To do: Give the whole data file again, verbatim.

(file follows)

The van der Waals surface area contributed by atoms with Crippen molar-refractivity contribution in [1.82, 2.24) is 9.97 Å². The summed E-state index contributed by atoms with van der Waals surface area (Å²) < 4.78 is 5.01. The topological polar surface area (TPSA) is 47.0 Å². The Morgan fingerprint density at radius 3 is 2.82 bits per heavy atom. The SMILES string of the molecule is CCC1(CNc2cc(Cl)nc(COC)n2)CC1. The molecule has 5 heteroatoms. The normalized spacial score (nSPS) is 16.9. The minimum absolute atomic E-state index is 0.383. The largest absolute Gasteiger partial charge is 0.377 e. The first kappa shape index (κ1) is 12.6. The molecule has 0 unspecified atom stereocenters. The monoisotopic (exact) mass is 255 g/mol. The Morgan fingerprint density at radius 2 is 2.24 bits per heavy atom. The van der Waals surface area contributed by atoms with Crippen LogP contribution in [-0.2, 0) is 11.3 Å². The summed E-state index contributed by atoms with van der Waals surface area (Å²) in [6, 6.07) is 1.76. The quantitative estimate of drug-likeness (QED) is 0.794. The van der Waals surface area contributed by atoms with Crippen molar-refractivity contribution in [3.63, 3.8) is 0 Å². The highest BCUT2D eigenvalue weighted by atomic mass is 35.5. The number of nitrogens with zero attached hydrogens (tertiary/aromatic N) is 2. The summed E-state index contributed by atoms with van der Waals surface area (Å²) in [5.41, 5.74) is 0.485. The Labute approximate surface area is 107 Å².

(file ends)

The van der Waals surface area contributed by atoms with Crippen molar-refractivity contribution in [1.82, 2.24) is 9.97 Å². The summed E-state index contributed by atoms with van der Waals surface area (Å²) < 4.78 is 5.01. The topological polar surface area (TPSA) is 47.0 Å². The Morgan fingerprint density at radius 3 is 2.82 bits per heavy atom. The SMILES string of the molecule is CCC1(CNc2cc(Cl)nc(COC)n2)CC1. The molecule has 5 heteroatoms. The normalized spacial score (nSPS) is 16.9. The minimum absolute atomic E-state index is 0.383. The largest absolute Gasteiger partial charge is 0.377 e. The first kappa shape index (κ1) is 12.6. The molecule has 0 unspecified atom stereocenters. The monoisotopic (exact) mass is 255 g/mol. The Morgan fingerprint density at radius 2 is 2.24 bits per heavy atom. The van der Waals surface area contributed by atoms with Crippen LogP contribution in [-0.2, 0) is 11.3 Å². The summed E-state index contributed by atoms with van der Waals surface area (Å²) in [6, 6.07) is 1.76. The quantitative estimate of drug-likeness (QED) is 0.794. The van der Waals surface area contributed by atoms with Crippen molar-refractivity contribution in [3.63, 3.8) is 0 Å². The highest BCUT2D eigenvalue weighted by atomic mass is 35.5. The number of nitrogens with zero attached hydrogens (tertiary/aromatic N) is 2. The summed E-state index contributed by atoms with van der Waals surface area (Å²) in [5.41, 5.74) is 0.485. The Labute approximate surface area is 107 Å².